His Unveracity and Selfishness.
unless desperately hard-up for a husband and
in the hope of securing John Conworth; to whom she
would probably prefer George Gardner � but for
the latter�s being a mere lawyer�s clerk with, as
George contemptuously says, but $500 a year;
where John has a house and farm. About the
break-off between these two, George assumes that his
sister did it, in consequence of John�s Canadian
degeneracy; but Henry Tew told me that John
didn�t answer her last letter, though
Tew believes that he is still �hankering� after her.
To return: George had thoughts of importing
Sarah Ann as housekeeper, but agreed with me
when I told him that she wouldn�t endure the
life. Coming through the fields on Thursday
night, we talked about Mary Anne and the boys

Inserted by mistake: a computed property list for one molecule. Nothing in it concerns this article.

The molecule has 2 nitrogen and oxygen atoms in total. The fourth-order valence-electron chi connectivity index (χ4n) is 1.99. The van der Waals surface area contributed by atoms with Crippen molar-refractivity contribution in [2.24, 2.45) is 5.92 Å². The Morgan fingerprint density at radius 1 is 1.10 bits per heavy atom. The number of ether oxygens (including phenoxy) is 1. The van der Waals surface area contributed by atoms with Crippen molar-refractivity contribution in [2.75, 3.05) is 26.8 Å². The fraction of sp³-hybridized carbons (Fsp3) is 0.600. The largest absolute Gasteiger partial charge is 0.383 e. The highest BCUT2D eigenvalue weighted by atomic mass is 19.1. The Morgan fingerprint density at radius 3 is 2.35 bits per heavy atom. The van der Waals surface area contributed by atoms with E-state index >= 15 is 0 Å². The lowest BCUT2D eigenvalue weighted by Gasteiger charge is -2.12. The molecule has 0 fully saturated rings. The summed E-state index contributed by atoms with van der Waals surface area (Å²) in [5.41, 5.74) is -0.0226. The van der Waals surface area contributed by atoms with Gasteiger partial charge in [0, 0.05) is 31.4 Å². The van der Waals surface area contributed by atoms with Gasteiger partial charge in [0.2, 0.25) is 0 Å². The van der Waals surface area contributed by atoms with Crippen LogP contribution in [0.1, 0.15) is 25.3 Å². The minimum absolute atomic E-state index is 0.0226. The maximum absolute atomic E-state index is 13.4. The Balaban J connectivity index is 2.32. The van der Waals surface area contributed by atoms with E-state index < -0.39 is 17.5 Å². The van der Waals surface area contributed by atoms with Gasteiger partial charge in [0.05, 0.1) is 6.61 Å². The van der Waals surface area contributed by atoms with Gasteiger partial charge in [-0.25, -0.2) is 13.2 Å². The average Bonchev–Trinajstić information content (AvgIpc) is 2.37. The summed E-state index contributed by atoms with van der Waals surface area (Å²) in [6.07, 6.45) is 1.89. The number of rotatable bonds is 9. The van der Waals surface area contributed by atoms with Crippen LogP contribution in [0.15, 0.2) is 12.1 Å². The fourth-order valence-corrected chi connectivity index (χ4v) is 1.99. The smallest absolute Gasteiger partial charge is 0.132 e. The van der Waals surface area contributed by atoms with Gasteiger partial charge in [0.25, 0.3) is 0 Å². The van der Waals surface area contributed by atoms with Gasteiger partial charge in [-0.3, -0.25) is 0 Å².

in Illinois, he inquiring particularly about them.
He should very much like to go and see them, he
said, adding presently, �I should think they might
do better in Canada.� That meant Mary Anne
as unpaid housekeeper and the boys gratis as farm-hands. Pretty
Mrs. Hewitt is inaccessible; though George covets
her; for she �is very fond of John� Conworth and
has a better home than George could offer her.
We talked her over last night. I maintained
that the probability was in favor of John�s mar-
rying her, after he had wasted more or less years